By Amber Veverka
Jim Matthews walks through the damp woods, and as he does, he pays no attention to the branches dripping with last night’s rain, the mucky path or the scolding of jays overhead. Those things don’t matter to Matthews. Not when he’s trying to explain the sex life of ferns.
“This is the sterile leaf and this is the fertile leaf,” he tells a visitor. “This is about to release its spores and they’re going all over the place. They’ll form gametophytes. The sperm swim in the water that’s in the soil to reach the eggs. They mature at different times so the plant doesn’t self-fertilize.”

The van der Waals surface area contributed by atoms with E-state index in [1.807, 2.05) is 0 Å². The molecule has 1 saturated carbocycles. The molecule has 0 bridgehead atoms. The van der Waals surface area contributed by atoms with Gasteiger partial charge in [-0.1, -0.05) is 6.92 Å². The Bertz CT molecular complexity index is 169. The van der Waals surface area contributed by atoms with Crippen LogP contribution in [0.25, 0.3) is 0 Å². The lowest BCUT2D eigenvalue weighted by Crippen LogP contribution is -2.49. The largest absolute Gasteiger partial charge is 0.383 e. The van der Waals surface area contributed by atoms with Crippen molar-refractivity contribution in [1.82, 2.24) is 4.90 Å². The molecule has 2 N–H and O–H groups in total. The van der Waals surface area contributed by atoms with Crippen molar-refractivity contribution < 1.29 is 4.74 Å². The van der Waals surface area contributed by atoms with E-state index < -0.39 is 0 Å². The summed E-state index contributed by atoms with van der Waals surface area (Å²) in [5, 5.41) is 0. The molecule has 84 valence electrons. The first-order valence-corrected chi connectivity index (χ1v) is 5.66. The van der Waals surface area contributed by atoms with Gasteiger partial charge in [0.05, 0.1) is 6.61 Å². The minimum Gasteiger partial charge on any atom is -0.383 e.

Matthews’ impromptu biology lecture may be lost on his fellow hiker, but there’s no missing Matthews’ intense focus, his dedication to discovery. Matthews, a retired UNC Charlotte biology professor, is a botanist whose mission is to collect and catalog the plants of the 15-county region of the North Carolina Piedmont—preserving a record of what we have, before it’s lost.
The work is taking on new importance—and urgency—as the region explodes in growth. If current trends continue, by 2030, 97 percent of Mecklenburg County’s land will be developed, up from 71 percent today, according to research by the Mecklenburg County Park and Recreation Department and the UNC Charlotte Urban Institute.
And so, at age 80, Matthews keeps climbing ridges and descending ravines, gathering plants in places that are on their way to becoming parking lots. Read the rest of the story here.